You talk yourself into believing that these C's aren't really that risky, and why don't I hold them, I can sell them someday in the future, and I can make a positive spread. I got this negative inverted yield curve.
Then, of course, the A's, B's and C's weren't A's, B's, and C's. They were D's, D-‘s, F's, and F-‘s, right? So, what happens, when this stuff starts going down, the C's don't lose 10 cents on the dollar. They lose 100 cents on the dollar, and the B's lose 50 cents on the dollar, and even the A's start taking losses. So losses were way, way bigger than anybody anticipated.
An interesting thing. If you go back and look at Merrill Lynch, they were making a fortune on paper under our accounting system a year before they went broke, because they are selling the A's and B's, and they are holding the C's. On paper, that looks like a huge, huge profit.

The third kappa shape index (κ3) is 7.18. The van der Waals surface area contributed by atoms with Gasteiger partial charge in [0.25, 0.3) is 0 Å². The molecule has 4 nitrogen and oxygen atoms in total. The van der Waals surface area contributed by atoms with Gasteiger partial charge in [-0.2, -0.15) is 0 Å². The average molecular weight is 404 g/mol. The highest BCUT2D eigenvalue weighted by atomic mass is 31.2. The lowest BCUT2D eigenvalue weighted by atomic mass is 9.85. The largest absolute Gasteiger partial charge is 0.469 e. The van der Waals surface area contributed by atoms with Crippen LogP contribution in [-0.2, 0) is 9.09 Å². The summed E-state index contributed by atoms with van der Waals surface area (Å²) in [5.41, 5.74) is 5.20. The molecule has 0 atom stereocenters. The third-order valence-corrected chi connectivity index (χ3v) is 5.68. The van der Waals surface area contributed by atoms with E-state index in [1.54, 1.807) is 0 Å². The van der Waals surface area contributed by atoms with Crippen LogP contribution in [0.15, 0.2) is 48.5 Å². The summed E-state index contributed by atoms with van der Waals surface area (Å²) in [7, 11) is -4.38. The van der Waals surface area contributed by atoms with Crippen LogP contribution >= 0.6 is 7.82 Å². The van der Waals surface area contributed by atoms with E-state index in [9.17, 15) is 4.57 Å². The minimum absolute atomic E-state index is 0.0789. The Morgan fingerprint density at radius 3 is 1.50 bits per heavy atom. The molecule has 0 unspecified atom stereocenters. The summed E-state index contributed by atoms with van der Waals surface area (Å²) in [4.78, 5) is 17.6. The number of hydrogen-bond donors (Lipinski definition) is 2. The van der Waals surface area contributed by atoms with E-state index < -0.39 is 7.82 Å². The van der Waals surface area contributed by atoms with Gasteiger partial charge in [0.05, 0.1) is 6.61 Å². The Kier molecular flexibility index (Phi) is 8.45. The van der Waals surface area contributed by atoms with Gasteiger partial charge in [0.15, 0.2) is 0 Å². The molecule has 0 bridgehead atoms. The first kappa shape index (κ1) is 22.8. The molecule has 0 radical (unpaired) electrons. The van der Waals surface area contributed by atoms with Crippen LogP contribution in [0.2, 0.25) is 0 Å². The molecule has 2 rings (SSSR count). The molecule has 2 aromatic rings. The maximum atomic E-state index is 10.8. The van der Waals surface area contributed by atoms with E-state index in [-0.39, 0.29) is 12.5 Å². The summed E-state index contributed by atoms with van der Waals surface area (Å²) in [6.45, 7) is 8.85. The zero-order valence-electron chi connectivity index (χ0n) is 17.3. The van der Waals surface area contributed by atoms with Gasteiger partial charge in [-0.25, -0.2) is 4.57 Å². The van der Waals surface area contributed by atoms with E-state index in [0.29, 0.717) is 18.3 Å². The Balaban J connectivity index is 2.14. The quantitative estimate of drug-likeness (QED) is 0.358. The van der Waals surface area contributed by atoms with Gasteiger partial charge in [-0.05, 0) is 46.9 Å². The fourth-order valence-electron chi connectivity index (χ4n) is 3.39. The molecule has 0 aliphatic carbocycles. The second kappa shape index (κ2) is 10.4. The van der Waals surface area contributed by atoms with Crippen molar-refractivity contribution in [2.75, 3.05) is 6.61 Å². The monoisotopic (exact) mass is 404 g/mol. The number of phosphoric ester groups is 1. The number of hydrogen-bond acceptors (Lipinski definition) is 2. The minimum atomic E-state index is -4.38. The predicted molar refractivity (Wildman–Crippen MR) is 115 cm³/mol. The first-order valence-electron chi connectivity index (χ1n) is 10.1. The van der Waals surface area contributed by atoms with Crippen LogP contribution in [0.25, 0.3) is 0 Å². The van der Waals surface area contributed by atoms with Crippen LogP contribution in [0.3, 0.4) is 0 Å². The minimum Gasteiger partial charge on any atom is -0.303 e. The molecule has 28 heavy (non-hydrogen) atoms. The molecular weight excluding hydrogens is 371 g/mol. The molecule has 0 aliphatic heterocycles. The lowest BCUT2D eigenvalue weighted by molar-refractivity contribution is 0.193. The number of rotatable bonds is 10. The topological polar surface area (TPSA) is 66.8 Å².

How about credit default swaps? Another that sounds esoteric. All it is, is insurance policies, that simple.
The way that works, I am Goldman Sachs, and I have got a portfolio of B mortgages. If I can make them A's, the SEC will let me hold a lot less capital, and the way to make them A's is I go over to AIG, which is a triple-A rated company, and AIG insures a risk. And I pay them an insurance premium, but it's worth it to me because now this B becomes an A.
Okay, here's the problems. AIG's models fail. I will get into this. The mathematical models failed, and then B, of course, they were relying on Standard & Poor's, Moody's, and Fitch, and all those numbers were wrong. So AIG underpriced the insurance, that simple.